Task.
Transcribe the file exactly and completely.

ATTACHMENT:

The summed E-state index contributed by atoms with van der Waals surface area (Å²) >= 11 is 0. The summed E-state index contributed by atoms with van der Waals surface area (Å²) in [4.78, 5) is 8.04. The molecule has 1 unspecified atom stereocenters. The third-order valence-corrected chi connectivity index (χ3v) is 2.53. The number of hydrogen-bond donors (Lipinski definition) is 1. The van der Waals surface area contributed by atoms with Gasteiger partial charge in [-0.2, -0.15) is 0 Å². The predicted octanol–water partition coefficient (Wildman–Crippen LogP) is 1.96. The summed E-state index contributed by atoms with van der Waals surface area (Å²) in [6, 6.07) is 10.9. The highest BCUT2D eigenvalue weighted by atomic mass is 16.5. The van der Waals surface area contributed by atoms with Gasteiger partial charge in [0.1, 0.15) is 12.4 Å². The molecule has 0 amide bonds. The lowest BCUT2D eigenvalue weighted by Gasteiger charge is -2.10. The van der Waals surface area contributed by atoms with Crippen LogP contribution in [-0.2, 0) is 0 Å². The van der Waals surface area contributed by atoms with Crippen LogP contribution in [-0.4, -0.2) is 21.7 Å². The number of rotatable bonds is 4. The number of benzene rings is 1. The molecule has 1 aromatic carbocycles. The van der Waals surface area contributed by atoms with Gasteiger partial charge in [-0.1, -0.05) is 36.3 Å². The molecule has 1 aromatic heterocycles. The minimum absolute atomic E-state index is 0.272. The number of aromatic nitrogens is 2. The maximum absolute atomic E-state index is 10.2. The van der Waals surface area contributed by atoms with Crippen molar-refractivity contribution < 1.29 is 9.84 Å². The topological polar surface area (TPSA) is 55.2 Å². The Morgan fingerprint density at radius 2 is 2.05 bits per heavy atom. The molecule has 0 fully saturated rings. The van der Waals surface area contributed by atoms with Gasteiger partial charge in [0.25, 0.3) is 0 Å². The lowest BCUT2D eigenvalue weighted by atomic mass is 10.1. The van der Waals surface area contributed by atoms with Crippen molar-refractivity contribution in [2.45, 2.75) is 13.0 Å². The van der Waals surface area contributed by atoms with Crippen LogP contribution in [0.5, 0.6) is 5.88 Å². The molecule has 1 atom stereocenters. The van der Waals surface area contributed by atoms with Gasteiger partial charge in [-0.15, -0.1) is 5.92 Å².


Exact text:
The summed E-state index contributed by atoms with van der Waals surface area (Å²) >= 11 is 0. The summed E-state index contributed by atoms with van der Waals surface area (Å²) in [4.78, 5) is 8.04. The molecule has 1 unspecified atom stereocenters. The third-order valence-corrected chi connectivity index (χ3v) is 2.53. The number of hydrogen-bond donors (Lipinski definition) is 1. The van der Waals surface area contributed by atoms with Gasteiger partial charge in [-0.2, -0.15) is 0 Å². The predicted octanol–water partition coefficient (Wildman–Crippen LogP) is 1.96. The summed E-state index contributed by atoms with van der Waals surface area (Å²) in [6, 6.07) is 10.9. The highest BCUT2D eigenvalue weighted by atomic mass is 16.5. The van der Waals surface area contributed by atoms with Gasteiger partial charge in [0.1, 0.15) is 12.4 Å². The molecule has 0 amide bonds. The lowest BCUT2D eigenvalue weighted by Gasteiger charge is -2.10. The van der Waals surface area contributed by atoms with Crippen LogP contribution in [-0.2, 0) is 0 Å². The van der Waals surface area contributed by atoms with Crippen LogP contribution in [-0.4, -0.2) is 21.7 Å². The number of rotatable bonds is 4. The number of benzene rings is 1. The molecule has 1 aromatic carbocycles. The van der Waals surface area contributed by atoms with Gasteiger partial charge in [-0.1, -0.05) is 36.3 Å². The molecule has 1 aromatic heterocycles. The minimum absolute atomic E-state index is 0.272. The number of aromatic nitrogens is 2. The maximum absolute atomic E-state index is 10.2. The van der Waals surface area contributed by atoms with Crippen molar-refractivity contribution < 1.29 is 9.84 Å². The topological polar surface area (TPSA) is 55.2 Å². The Morgan fingerprint density at radius 2 is 2.05 bits per heavy atom. The molecule has 0 fully saturated rings. The van der Waals surface area contributed by atoms with Gasteiger partial charge in [0.25, 0.3) is 0 Å². The lowest BCUT2D eigenvalue weighted by atomic mass is 10.1. The van der Waals surface area contributed by atoms with Crippen molar-refractivity contribution in [2.45, 2.75) is 13.0 Å². The van der Waals surface area contributed by atoms with Crippen LogP contribution in [0.5, 0.6) is 5.88 Å². The molecule has 1 atom stereocenters. The van der Waals surface area contributed by atoms with Gasteiger partial charge in [-0.15, -0.1) is 5.92 Å².